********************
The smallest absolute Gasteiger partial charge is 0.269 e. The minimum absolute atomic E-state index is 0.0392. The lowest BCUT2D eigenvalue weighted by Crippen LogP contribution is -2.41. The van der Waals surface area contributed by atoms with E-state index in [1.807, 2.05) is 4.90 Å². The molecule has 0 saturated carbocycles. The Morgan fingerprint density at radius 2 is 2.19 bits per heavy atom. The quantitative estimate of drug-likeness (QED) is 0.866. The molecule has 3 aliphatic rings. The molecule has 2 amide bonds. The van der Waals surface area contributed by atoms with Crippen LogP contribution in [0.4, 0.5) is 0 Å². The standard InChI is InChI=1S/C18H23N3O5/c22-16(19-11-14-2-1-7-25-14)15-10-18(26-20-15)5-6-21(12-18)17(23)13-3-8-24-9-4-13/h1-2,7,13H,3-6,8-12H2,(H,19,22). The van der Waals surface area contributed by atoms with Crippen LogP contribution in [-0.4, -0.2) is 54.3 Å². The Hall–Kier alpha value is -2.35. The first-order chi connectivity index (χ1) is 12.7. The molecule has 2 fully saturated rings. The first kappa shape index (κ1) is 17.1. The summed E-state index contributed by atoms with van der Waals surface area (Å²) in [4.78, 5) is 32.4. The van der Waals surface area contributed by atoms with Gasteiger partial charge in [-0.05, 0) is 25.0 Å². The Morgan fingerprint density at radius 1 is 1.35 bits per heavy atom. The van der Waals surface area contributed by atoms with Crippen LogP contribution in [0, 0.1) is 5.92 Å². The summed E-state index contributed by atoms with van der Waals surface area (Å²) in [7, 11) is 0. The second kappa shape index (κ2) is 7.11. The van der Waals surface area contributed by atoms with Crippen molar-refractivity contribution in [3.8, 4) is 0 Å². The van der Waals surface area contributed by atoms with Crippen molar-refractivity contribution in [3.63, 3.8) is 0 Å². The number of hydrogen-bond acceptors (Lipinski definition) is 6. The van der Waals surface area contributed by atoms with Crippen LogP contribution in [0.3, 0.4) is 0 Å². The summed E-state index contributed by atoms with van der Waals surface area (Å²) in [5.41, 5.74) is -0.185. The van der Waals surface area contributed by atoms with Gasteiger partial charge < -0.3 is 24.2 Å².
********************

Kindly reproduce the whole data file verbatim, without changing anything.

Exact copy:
The smallest absolute Gasteiger partial charge is 0.269 e. The minimum absolute atomic E-state index is 0.0392. The lowest BCUT2D eigenvalue weighted by Crippen LogP contribution is -2.41. The van der Waals surface area contributed by atoms with E-state index in [1.807, 2.05) is 4.90 Å². The molecule has 0 saturated carbocycles. The Morgan fingerprint density at radius 2 is 2.19 bits per heavy atom. The quantitative estimate of drug-likeness (QED) is 0.866. The molecule has 3 aliphatic rings. The molecule has 2 amide bonds. The van der Waals surface area contributed by atoms with Crippen LogP contribution in [0.4, 0.5) is 0 Å². The standard InChI is InChI=1S/C18H23N3O5/c22-16(19-11-14-2-1-7-25-14)15-10-18(26-20-15)5-6-21(12-18)17(23)13-3-8-24-9-4-13/h1-2,7,13H,3-6,8-12H2,(H,19,22). The van der Waals surface area contributed by atoms with Crippen LogP contribution in [-0.4, -0.2) is 54.3 Å². The Hall–Kier alpha value is -2.35. The first-order chi connectivity index (χ1) is 12.7. The molecule has 2 fully saturated rings. The first kappa shape index (κ1) is 17.1. The summed E-state index contributed by atoms with van der Waals surface area (Å²) in [4.78, 5) is 32.4. The van der Waals surface area contributed by atoms with Gasteiger partial charge in [-0.05, 0) is 25.0 Å². The Morgan fingerprint density at radius 1 is 1.35 bits per heavy atom. The van der Waals surface area contributed by atoms with Crippen LogP contribution in [0, 0.1) is 5.92 Å². The summed E-state index contributed by atoms with van der Waals surface area (Å²) in [7, 11) is 0. The second kappa shape index (κ2) is 7.11. The van der Waals surface area contributed by atoms with Crippen molar-refractivity contribution in [3.8, 4) is 0 Å². The van der Waals surface area contributed by atoms with Crippen molar-refractivity contribution in [3.63, 3.8) is 0 Å². The number of hydrogen-bond acceptors (Lipinski definition) is 6. The van der Waals surface area contributed by atoms with Crippen LogP contribution in [0.3, 0.4) is 0 Å². The summed E-state index contributed by atoms with van der Waals surface area (Å²) in [5.41, 5.74) is -0.185. The van der Waals surface area contributed by atoms with Gasteiger partial charge < -0.3 is 24.2 Å².